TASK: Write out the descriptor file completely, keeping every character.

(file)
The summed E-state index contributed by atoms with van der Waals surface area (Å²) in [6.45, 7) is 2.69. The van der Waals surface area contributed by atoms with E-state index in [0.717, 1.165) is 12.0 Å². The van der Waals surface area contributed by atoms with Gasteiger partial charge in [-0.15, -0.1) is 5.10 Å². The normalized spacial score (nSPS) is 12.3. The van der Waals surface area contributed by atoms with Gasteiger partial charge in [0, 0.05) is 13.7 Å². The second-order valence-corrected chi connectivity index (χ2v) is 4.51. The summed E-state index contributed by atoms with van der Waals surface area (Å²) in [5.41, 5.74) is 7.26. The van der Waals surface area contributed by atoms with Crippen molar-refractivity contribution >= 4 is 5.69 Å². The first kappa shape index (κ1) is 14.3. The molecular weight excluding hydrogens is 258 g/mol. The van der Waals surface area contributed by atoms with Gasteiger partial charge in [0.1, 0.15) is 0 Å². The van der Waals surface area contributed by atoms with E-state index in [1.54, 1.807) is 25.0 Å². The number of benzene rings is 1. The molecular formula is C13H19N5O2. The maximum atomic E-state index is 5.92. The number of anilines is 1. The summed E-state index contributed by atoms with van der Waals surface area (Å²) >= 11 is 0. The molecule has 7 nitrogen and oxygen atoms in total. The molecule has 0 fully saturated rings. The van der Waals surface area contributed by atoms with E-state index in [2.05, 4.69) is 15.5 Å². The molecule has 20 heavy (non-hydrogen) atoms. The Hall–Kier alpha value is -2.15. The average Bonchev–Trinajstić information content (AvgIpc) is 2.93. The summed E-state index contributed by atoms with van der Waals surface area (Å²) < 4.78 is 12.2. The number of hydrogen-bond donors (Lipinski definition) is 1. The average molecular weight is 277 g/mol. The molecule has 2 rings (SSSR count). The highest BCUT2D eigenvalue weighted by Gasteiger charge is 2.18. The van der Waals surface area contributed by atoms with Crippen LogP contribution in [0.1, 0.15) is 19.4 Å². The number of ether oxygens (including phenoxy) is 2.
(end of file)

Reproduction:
The summed E-state index contributed by atoms with van der Waals surface area (Å²) in [6.45, 7) is 2.69. The van der Waals surface area contributed by atoms with E-state index in [0.717, 1.165) is 12.0 Å². The van der Waals surface area contributed by atoms with Gasteiger partial charge in [-0.15, -0.1) is 5.10 Å². The normalized spacial score (nSPS) is 12.3. The van der Waals surface area contributed by atoms with Gasteiger partial charge in [0, 0.05) is 13.7 Å². The second-order valence-corrected chi connectivity index (χ2v) is 4.51. The summed E-state index contributed by atoms with van der Waals surface area (Å²) in [5.41, 5.74) is 7.26. The van der Waals surface area contributed by atoms with Crippen molar-refractivity contribution >= 4 is 5.69 Å². The first kappa shape index (κ1) is 14.3. The molecular weight excluding hydrogens is 258 g/mol. The van der Waals surface area contributed by atoms with Gasteiger partial charge in [0.1, 0.15) is 0 Å². The van der Waals surface area contributed by atoms with E-state index in [1.54, 1.807) is 25.0 Å². The number of benzene rings is 1. The molecular formula is C13H19N5O2. The maximum atomic E-state index is 5.92. The number of anilines is 1. The summed E-state index contributed by atoms with van der Waals surface area (Å²) >= 11 is 0. The molecule has 7 nitrogen and oxygen atoms in total. The molecule has 0 fully saturated rings. The van der Waals surface area contributed by atoms with E-state index in [2.05, 4.69) is 15.5 Å². The molecule has 20 heavy (non-hydrogen) atoms. The Hall–Kier alpha value is -2.15. The average Bonchev–Trinajstić information content (AvgIpc) is 2.93. The summed E-state index contributed by atoms with van der Waals surface area (Å²) < 4.78 is 12.2. The number of hydrogen-bond donors (Lipinski definition) is 1. The average molecular weight is 277 g/mol. The molecule has 2 rings (SSSR count). The highest BCUT2D eigenvalue weighted by Gasteiger charge is 2.18. The van der Waals surface area contributed by atoms with Crippen LogP contribution in [0.1, 0.15) is 19.4 Å². The number of ether oxygens (including phenoxy) is 2.